i see coatings to you can buy.  The Synergistic purifiers forspeakers have Graphene a bit . And a small improvement.
the hype is a  bit much and way over used to extract much more $$. If you get a 30-60 money back guarantee fine. If not Don’t 
take the chance.
You’re mistaken. SR does not (rpt not) coat the conductor in their fuses with Graphene. 
As far as I know, only ORA sound in Canada actually produce "real" molecule-thick graphene for audio diaphragms.
Is the OP suggesting that there could be people or companies involved in audio who sell something to people claiming it's one thing, while in actuality it isn't?  Do you really think that someone could make false claims about something in audio?

No!  Say it isn't so!  I'm sure their conscience would get the best of them.  Wouldn't it?  

@soundermn correct -- one has to assume that everything that is claimed in audio is bunk, let our ears judge and leave the marketing sales pitch in the dustbin where it belongs

The point of posting a link from a well regarded authority in the field in which I earn a living, was to observe that if expert chemists, with access to the necessary tools and assays to measure what they are being sold, are using material that is not what it claims to be what hope can we have that what wen mere audio fools are getting is anything it claims to be ... none of which says that I for one am not pleased with what "graphene" based offerings do for my system, just that I'm not pretending I understand what or why they work
Fake argument. Why would anyone cry foul when you can hear the Graphene based product? Are you intentionally trying to start a fight? What do you mean you don’t understand how Graphene works? Everyone else does by now.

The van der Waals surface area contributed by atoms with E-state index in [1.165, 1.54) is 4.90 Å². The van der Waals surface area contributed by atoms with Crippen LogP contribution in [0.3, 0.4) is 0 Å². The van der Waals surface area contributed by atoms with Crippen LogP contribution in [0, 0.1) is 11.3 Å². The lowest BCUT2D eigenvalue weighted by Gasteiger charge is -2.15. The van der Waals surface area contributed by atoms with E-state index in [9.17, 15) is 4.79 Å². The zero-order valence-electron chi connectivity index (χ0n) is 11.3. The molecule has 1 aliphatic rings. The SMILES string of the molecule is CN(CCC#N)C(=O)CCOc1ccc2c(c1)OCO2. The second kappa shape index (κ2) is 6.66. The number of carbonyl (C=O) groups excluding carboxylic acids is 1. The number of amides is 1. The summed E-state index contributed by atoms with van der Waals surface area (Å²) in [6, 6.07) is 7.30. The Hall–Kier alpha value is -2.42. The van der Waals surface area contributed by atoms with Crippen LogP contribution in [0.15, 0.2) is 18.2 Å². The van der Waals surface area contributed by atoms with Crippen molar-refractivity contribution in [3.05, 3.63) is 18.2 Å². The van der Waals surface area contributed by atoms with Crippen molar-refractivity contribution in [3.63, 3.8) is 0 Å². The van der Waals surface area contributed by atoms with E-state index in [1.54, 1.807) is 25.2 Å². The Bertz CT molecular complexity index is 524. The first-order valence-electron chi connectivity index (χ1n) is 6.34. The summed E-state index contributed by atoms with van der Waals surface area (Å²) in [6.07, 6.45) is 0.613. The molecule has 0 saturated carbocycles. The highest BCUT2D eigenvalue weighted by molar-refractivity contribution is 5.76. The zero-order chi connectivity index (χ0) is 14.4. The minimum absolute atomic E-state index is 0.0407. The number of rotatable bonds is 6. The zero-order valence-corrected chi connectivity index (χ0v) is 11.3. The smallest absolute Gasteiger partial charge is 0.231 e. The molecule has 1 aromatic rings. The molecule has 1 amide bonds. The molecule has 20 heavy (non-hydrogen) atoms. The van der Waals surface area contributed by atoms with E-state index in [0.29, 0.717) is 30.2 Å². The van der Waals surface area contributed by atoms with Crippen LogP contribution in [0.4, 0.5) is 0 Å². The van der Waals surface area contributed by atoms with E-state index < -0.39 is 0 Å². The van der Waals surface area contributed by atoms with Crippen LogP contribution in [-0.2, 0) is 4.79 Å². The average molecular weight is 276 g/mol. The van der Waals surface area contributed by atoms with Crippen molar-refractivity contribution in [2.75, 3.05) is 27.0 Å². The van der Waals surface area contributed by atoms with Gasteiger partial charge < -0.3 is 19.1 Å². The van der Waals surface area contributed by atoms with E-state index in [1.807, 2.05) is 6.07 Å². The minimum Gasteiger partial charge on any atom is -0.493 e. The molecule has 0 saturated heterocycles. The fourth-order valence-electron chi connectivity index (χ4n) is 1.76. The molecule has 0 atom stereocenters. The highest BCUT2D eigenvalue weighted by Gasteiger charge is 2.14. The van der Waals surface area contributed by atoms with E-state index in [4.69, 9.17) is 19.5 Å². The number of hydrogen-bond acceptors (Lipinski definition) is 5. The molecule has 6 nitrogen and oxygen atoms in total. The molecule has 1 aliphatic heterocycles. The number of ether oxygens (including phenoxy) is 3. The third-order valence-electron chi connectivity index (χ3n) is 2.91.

Geoff -- to quote your original posting on this thread

Given that real Graphene is (defined as) one molecule thick and that layer upon layer of Graphene is really no longer Graphene, but still might be better than X, one imagines lots of care is required when making, handling and applying product. On the other hand Graphene has been used in certain tennis racquets for at least five years and is recently showing up in road bike tires. So, most likely by now some Graphene production is top notch. For the DIYer, well, you can always resort to the tape method.

My point was to agree with you -- be careful about claims of "real" i.e. monolayer graphene, that's all ...

Graphene is not a mono-molecule layer of carbon... It is instead a mono-atomic layer of carbon, arranged in a hexagonal latice... There are no molecules per se in graphene, but the entire graphene sheet or micro-sheet, be it bound to a substrate or free-standing, can be deemed to be a cristal or a crystal fragment.